Speed ​​up plotting from 2.92M data points

I have a 2.92M data point in a 3.0GB CSV file and I need to skip it twice to create a graph that I want to upload to NetworkX. At the current rate, it will take me a few days to create this schedule. How can I speed this up?

similarity = 8

graph = {}
topic_pages = {}

CSV.foreach("topic_page_node_and_edge.csv") do |row|
                topic_pages[row[0]] = row[1..-1]

CSV.open("generate_graph.csv", "wb") do |csv|
        i = 0
        topic_pages.each do |row|
                row = row.flatten
                topic_pages_attributes = row[1..-1]
                graph[row[0]] = []
                topic_pages.to_a[i..-1].each do |row2|
                        row2 = row2.flatten
                        topic_pages_attributes2 = row2[1..-1]
                        num_matching_attributes = (topic_pages_attributes2 & topic_pages_attributes).count
                        if num_matching_attributes >= similarity or num_matching_attributes == topic_pages_attributes2.count or num_matching_attributes == topic_pages_attributes.count
                csv << [row[0], graph[row[0]]].flatten



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2 answers

  • test . For example using cProfile that ships with Python. It's easy to have some costly inefficiencies in your code, and they can easily get 10% performance in intensive applications.

    Pretty code like

    (topic_pages_attributes2 & topic_pages_attributes).count

    can be a major factor in your runtime environment that can be easily mitigated using more traditional code.

  • Use more effective language. For example, in benchmarksgame.alioth , for a number of intense problems, the fastest Python 3 program is in the median 63x slower than the fastest C program (Ruby is 67x, JRuby is 33x). Yes, the performance gap can be large, even with well-optimized Python code. But if you haven't optimized your code, it can be even bigger; and you will be able to get 100x-1000x speedup by using a more efficient language and optimizing your code carefully.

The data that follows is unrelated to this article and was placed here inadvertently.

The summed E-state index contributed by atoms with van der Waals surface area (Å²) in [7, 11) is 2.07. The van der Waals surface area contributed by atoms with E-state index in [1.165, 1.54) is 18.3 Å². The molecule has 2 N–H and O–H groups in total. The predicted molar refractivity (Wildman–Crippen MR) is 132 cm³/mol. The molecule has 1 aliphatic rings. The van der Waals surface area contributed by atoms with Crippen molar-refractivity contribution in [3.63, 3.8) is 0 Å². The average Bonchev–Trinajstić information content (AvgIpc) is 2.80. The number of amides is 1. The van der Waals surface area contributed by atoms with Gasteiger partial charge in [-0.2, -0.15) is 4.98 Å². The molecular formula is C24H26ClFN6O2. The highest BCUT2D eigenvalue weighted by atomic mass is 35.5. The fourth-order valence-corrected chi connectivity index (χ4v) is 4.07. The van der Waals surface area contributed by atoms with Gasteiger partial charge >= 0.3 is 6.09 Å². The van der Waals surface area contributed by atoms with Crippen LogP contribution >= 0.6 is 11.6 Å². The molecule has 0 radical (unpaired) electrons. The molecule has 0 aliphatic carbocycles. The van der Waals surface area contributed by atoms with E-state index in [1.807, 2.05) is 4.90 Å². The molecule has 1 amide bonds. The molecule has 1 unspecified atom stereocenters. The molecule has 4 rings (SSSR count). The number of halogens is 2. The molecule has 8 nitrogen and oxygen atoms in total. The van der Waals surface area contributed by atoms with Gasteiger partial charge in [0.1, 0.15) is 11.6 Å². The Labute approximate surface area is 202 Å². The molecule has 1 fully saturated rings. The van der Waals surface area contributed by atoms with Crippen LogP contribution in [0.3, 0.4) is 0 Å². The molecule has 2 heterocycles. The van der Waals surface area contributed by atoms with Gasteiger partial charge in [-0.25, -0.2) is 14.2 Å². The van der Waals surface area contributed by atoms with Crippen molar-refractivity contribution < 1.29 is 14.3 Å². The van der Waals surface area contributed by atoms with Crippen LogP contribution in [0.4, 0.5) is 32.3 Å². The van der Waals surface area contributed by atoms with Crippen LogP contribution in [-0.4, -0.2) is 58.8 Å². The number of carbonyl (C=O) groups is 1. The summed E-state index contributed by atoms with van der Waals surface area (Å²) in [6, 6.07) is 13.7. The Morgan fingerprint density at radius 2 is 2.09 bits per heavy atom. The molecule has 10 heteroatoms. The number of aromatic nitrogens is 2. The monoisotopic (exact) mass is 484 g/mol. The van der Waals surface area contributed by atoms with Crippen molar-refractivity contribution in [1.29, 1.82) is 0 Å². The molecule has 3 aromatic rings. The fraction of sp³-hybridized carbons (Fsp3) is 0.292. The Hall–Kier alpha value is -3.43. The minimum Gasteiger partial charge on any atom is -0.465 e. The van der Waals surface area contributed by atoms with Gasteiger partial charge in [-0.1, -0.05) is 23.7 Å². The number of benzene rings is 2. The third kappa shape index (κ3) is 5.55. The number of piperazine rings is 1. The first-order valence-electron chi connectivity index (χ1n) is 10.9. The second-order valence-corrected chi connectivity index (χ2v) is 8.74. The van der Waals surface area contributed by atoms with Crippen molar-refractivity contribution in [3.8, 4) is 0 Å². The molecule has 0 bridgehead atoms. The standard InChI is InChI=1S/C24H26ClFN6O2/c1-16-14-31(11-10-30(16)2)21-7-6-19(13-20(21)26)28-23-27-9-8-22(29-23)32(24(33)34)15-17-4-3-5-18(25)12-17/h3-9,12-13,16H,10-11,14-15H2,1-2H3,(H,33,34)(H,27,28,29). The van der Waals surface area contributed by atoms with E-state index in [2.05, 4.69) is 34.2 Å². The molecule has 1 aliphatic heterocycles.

• Consider a smarter formulation of your problem. For example, instead of repeating each node, repeat on each edge once. In your case, this probably means creating an inverted index, topic -> pages. This is very similar to how text search engines work, and a popular way to compute such operations on clusters is that individual topics can be split into separate nodes. This approach depends on the sparsity of your data. This can drastically reduce the execution time of your algorithm.

    You have about 3 Mio documents. Judging by your total data size, they probably have less than 100 topics on average? Your side-by-side comparison approach requires 3mio ^ 2 comparisons, that's what's stopping you. If the more popular topics are only used for 30,000 documents, you can get away with calculating only 30,000 ^ 2 * topics. Assuming you have 100 of these very popular themes (rare themes don't really matter), that would be a 100x speedup.

  • Simplify your problem. For example, first merge all documents that have exactly the same topics by sorting. To make it more efficient, also eliminate any threads that happen exactly once. But there are probably only about 10,000-100,000 different sets of documents. This step can be easily solved using sorting and will make your problem roughly 900-90000 times easier (assuming above the range of values).

Some of these numbers might be overly optimistic - for example, IO is not counted at all, and if your problem is I / O related, using C / Java may not help much. There may be some very popular topics that might hurt the approaches discussed in C. For D) you need O (n log n) time to sort your data; but there are very good implementations for this. But this is definitely a simplification you should make. These documents will also generate fully linked clicks in your final data, which can also hurt other analyzes.



Most of the time is spent loading data from disk i vive. Parallelize the read data across multiple threads / processes and then create a graph.

Also you could create subset plots on different machines and combine them later.



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